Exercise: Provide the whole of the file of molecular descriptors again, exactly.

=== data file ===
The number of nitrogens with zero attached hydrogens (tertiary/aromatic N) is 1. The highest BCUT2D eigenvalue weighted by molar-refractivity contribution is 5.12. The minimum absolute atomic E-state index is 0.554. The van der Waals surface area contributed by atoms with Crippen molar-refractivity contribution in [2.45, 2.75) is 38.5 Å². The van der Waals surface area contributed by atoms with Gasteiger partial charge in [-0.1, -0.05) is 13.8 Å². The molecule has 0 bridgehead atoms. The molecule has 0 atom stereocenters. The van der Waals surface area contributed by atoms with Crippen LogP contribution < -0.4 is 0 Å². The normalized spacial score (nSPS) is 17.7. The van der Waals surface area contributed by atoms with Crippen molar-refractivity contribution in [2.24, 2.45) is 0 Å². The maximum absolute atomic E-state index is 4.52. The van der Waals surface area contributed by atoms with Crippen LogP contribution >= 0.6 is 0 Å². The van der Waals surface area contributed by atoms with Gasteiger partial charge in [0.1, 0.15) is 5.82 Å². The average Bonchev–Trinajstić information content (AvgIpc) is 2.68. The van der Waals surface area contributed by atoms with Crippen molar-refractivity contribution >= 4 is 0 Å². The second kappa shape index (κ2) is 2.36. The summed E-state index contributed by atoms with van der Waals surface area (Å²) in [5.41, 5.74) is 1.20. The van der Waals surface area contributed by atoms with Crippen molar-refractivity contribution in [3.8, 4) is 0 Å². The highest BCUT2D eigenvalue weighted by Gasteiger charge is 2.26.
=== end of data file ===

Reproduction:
The number of nitrogens with zero attached hydrogens (tertiary/aromatic N) is 1. The highest BCUT2D eigenvalue weighted by molar-refractivity contribution is 5.12. The minimum absolute atomic E-state index is 0.554. The van der Waals surface area contributed by atoms with Crippen molar-refractivity contribution in [2.45, 2.75) is 38.5 Å². The van der Waals surface area contributed by atoms with Gasteiger partial charge in [-0.1, -0.05) is 13.8 Å². The molecule has 0 bridgehead atoms. The molecule has 0 atom stereocenters. The van der Waals surface area contributed by atoms with Crippen LogP contribution < -0.4 is 0 Å². The normalized spacial score (nSPS) is 17.7. The van der Waals surface area contributed by atoms with Crippen molar-refractivity contribution in [2.24, 2.45) is 0 Å². The maximum absolute atomic E-state index is 4.52. The van der Waals surface area contributed by atoms with Crippen LogP contribution >= 0.6 is 0 Å². The van der Waals surface area contributed by atoms with Gasteiger partial charge in [0.1, 0.15) is 5.82 Å². The average Bonchev–Trinajstić information content (AvgIpc) is 2.68. The van der Waals surface area contributed by atoms with Crippen molar-refractivity contribution >= 4 is 0 Å². The second kappa shape index (κ2) is 2.36. The summed E-state index contributed by atoms with van der Waals surface area (Å²) in [5.41, 5.74) is 1.20. The van der Waals surface area contributed by atoms with Crippen molar-refractivity contribution in [3.8, 4) is 0 Å². The highest BCUT2D eigenvalue weighted by Gasteiger charge is 2.26.